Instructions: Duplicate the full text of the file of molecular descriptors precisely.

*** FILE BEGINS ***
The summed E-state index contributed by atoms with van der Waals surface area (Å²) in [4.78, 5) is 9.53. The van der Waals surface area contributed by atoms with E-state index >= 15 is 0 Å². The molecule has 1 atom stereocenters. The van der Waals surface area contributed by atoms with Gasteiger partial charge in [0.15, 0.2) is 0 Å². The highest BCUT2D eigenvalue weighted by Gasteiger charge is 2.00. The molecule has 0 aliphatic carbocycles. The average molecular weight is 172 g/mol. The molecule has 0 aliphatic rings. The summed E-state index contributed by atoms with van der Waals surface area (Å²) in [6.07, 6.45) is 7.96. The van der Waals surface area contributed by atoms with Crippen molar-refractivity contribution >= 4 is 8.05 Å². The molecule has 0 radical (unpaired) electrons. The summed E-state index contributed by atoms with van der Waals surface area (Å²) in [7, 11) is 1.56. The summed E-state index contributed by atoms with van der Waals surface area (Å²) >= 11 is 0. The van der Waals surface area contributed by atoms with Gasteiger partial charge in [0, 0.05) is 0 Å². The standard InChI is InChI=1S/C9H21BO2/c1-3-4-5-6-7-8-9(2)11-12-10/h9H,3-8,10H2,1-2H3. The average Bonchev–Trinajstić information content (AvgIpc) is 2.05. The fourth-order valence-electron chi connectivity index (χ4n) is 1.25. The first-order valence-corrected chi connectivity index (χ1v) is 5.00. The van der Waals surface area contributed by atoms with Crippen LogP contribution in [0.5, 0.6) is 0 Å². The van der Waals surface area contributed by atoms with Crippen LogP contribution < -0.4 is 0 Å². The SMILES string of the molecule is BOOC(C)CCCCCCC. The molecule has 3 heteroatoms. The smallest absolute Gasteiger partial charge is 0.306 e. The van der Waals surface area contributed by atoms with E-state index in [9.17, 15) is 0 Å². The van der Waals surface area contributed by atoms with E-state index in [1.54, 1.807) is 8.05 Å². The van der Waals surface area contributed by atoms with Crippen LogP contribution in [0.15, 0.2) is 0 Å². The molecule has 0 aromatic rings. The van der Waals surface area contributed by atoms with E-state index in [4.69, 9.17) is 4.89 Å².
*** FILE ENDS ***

The summed E-state index contributed by atoms with van der Waals surface area (Å²) in [4.78, 5) is 9.53. The van der Waals surface area contributed by atoms with E-state index >= 15 is 0 Å². The molecule has 1 atom stereocenters. The van der Waals surface area contributed by atoms with Gasteiger partial charge in [0.15, 0.2) is 0 Å². The highest BCUT2D eigenvalue weighted by Gasteiger charge is 2.00. The molecule has 0 aliphatic carbocycles. The average molecular weight is 172 g/mol. The molecule has 0 aliphatic rings. The summed E-state index contributed by atoms with van der Waals surface area (Å²) in [6.07, 6.45) is 7.96. The van der Waals surface area contributed by atoms with Crippen molar-refractivity contribution >= 4 is 8.05 Å². The molecule has 0 radical (unpaired) electrons. The summed E-state index contributed by atoms with van der Waals surface area (Å²) in [7, 11) is 1.56. The summed E-state index contributed by atoms with van der Waals surface area (Å²) >= 11 is 0. The van der Waals surface area contributed by atoms with Gasteiger partial charge in [0, 0.05) is 0 Å². The standard InChI is InChI=1S/C9H21BO2/c1-3-4-5-6-7-8-9(2)11-12-10/h9H,3-8,10H2,1-2H3. The average Bonchev–Trinajstić information content (AvgIpc) is 2.05. The fourth-order valence-electron chi connectivity index (χ4n) is 1.25. The first-order valence-corrected chi connectivity index (χ1v) is 5.00. The van der Waals surface area contributed by atoms with Crippen LogP contribution in [0.5, 0.6) is 0 Å². The van der Waals surface area contributed by atoms with Crippen LogP contribution < -0.4 is 0 Å². The SMILES string of the molecule is BOOC(C)CCCCCCC. The molecule has 3 heteroatoms. The smallest absolute Gasteiger partial charge is 0.306 e. The van der Waals surface area contributed by atoms with E-state index in [9.17, 15) is 0 Å². The van der Waals surface area contributed by atoms with E-state index in [1.54, 1.807) is 8.05 Å². The van der Waals surface area contributed by atoms with Crippen LogP contribution in [0.15, 0.2) is 0 Å². The molecule has 0 aromatic rings. The van der Waals surface area contributed by atoms with E-state index in [4.69, 9.17) is 4.89 Å².